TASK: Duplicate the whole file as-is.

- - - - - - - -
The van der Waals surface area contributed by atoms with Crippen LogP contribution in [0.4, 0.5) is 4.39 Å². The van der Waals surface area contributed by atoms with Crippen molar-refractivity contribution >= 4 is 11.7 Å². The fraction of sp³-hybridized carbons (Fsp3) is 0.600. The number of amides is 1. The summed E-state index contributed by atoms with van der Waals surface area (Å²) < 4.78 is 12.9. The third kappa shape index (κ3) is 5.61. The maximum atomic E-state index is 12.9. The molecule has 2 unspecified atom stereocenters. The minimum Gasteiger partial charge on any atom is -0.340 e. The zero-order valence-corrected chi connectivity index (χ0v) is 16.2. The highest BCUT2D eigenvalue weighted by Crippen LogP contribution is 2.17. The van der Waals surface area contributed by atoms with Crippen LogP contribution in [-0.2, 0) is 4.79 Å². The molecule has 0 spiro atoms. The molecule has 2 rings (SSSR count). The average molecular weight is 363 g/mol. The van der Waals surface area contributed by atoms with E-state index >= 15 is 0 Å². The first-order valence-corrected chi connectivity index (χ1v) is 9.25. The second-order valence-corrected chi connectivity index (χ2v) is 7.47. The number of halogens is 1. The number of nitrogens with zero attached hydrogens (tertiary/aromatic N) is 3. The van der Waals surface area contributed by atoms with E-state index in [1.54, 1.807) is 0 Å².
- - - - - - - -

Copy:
The van der Waals surface area contributed by atoms with Crippen LogP contribution in [0.4, 0.5) is 4.39 Å². The van der Waals surface area contributed by atoms with Crippen molar-refractivity contribution >= 4 is 11.7 Å². The fraction of sp³-hybridized carbons (Fsp3) is 0.600. The number of amides is 1. The summed E-state index contributed by atoms with van der Waals surface area (Å²) < 4.78 is 12.9. The third kappa shape index (κ3) is 5.61. The maximum atomic E-state index is 12.9. The molecule has 2 unspecified atom stereocenters. The minimum Gasteiger partial charge on any atom is -0.340 e. The zero-order valence-corrected chi connectivity index (χ0v) is 16.2. The highest BCUT2D eigenvalue weighted by Crippen LogP contribution is 2.17. The van der Waals surface area contributed by atoms with Crippen LogP contribution in [-0.2, 0) is 4.79 Å². The molecule has 0 spiro atoms. The molecule has 2 rings (SSSR count). The average molecular weight is 363 g/mol. The van der Waals surface area contributed by atoms with E-state index >= 15 is 0 Å². The first-order valence-corrected chi connectivity index (χ1v) is 9.25. The second-order valence-corrected chi connectivity index (χ2v) is 7.47. The number of halogens is 1. The number of nitrogens with zero attached hydrogens (tertiary/aromatic N) is 3. The van der Waals surface area contributed by atoms with E-state index in [1.54, 1.807) is 0 Å².